In hotels, restaurants and museums it was necessary in Italy to show what they call the Super Green Pass, which is essentially a proof of full vaccination (not just a negative test result). We found that the QR code on our Australian Medicare app was not recognised by the Italians, but our vaccination certificate was accepted. The Italian Ministry of Foreign Affairs and International Cooperation advises that any traveller with a foreign vaccination certificate must ensure it contains the following information: the personal details of the holder, the details of the vaccine, the date(s) of administration of the vaccine and the identity of the certificate issuer. This is a useful website about the Green Pass.
The vaccination certificate is valid in Italy indefinitely for those with a third dose booster, following a meeting of the Italian cabinet on February 2. The government decided on new measures including an extension of vaccination certificates beyond six months for those who have completed their booster dose (or have recovered from Covid after completing their initial vaccination cycle). A valid vaccination or recovery certificate is what is required for the Super Green Pass mentioned above.
We were impressed by how uncomplaining the Italians were in wearing their masks and how willingly they showed their Green Passes at venues we visited. There was a genuine sense of pulling together in the face of the virus and an acceptance that these rules and regulations are in place for the greater good of the population as a whole.
Another very positive aspect of our travels was the incredible welcome we received not only from friends, but from so many of the hotels and restaurants we work with. Everyone is pleased to be getting back to welcoming guests and keen to make the experience as safe but enjoyable as possible.
We were also extremely lucky to be able to visit Florence and Venice at a time when there were fewer tourists than normal, which made entry to major attractions easier than in previous years. But we feel this will be an advantage for travel in 2022 in general, because visitor numbers are not expected to quite reach pre-pandemic levels this year so the experience of visiting Europe will be calm and comfortable and guests will be warmly welcomed by all in the hospitality industries.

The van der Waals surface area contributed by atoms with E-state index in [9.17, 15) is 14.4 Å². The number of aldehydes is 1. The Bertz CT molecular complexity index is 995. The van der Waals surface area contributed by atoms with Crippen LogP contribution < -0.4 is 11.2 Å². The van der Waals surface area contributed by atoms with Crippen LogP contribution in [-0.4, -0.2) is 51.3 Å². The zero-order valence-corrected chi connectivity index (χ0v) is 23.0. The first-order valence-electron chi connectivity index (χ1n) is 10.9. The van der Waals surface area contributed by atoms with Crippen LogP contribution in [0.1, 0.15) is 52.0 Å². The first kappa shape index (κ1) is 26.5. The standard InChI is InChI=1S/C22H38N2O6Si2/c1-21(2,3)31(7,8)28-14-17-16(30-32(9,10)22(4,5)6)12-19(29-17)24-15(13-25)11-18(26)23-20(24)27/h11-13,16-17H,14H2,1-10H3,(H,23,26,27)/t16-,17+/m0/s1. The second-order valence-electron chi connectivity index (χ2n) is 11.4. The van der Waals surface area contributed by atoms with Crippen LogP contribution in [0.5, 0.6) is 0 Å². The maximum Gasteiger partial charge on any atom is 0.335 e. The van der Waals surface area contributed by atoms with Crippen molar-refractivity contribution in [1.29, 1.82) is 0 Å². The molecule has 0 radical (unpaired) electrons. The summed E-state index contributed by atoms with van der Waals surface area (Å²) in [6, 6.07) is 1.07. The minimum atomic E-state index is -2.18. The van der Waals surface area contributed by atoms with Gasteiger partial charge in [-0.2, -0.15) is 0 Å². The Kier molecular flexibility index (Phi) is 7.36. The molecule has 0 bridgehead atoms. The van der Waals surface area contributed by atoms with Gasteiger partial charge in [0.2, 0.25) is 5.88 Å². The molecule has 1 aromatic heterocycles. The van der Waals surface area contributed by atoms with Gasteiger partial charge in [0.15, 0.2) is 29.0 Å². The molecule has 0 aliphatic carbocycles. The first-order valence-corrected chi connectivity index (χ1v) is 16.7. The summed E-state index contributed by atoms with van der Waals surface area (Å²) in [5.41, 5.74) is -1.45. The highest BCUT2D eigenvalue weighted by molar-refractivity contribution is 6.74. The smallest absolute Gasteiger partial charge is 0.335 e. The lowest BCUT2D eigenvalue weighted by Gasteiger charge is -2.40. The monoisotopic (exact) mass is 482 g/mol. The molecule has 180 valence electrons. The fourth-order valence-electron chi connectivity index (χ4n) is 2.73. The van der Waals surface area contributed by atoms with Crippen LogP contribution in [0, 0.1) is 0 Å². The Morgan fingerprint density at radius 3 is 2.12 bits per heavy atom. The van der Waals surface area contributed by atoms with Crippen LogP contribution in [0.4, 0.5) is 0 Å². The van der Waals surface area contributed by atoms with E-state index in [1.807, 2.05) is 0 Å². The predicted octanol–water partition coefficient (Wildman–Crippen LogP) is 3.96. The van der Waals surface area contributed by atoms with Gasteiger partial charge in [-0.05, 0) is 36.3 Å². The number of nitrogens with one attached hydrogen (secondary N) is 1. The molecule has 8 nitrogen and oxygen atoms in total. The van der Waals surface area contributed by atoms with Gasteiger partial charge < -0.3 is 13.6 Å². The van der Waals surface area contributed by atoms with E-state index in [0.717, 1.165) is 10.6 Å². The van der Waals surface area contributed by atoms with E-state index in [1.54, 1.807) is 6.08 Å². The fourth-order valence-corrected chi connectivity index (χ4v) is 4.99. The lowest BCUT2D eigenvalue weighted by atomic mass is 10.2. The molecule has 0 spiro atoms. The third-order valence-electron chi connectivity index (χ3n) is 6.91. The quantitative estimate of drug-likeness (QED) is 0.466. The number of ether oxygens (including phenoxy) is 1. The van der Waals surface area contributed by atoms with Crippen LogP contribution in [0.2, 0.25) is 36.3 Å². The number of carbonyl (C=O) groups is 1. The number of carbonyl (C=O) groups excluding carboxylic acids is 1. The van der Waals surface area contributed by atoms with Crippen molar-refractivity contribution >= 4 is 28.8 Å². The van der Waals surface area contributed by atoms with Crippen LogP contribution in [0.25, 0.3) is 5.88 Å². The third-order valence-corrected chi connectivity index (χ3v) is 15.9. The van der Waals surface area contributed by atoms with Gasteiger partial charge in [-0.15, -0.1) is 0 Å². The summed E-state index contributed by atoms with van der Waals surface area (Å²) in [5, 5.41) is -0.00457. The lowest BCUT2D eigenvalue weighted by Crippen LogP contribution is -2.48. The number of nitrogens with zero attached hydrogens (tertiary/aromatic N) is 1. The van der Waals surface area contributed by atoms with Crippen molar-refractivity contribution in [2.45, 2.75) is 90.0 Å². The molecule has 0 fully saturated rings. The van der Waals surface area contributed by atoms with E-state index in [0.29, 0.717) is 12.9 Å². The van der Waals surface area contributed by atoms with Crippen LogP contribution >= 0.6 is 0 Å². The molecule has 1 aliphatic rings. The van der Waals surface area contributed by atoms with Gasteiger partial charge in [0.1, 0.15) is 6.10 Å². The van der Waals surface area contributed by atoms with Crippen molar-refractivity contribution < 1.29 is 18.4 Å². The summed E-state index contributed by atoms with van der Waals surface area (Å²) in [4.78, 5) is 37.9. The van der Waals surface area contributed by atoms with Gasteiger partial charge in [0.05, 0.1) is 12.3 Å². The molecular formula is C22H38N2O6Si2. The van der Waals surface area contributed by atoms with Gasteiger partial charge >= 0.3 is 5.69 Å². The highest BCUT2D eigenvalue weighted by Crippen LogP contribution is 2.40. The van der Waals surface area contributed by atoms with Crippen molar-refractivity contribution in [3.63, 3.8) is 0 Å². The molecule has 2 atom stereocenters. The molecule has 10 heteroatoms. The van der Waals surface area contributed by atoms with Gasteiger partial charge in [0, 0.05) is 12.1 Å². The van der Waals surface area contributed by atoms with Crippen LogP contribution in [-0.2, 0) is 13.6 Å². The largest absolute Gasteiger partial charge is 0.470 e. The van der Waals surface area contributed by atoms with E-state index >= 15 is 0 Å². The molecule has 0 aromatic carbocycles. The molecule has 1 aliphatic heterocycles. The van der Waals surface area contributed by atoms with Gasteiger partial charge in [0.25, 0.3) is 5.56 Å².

The rules for travel are constantly being reviewed around the globe and March 31st is a key date in Italy when changes may come into play. However, we wanted to get across the message that travel is possible in 2022, albeit with a few more administrative hoops to jump through than previously, and also enjoyable as the world is happy to open up once again. Here are our top tips:
• Be responsible for thoroughly researching regulations in your own country/state and your destination countries
• Carry vaccination certificates in hard copy and on smart phones
• Allow time for testing and receiving results on all legs of the journey
• Carry your own supply of RAT tests and masks. They are readily available but it is convenient to have your own to hand
• Have a comprehensive travel insurance policy covering COVID issues. This is a useful website if you are in Australia.
• Use a Travel Agent if you can, as they will help with policy updates, changing flights or chasing refunds if necessary
As a final point, if you are joining us on a tour this year, we would like to reiterate that it is mandatory for you to be fully vaccinated against Covid-19, with a vaccine approved by the Therapeutic Goods Administration. We will ask you to provide us with evidence of vaccination (or exemption) at least 30 days prior to the start of the tour. As a further important step to protect the health and wellbeing of all involved, we will ask all guests to have had a negative Rapid Antigen Test result within 48 hours of tour departure.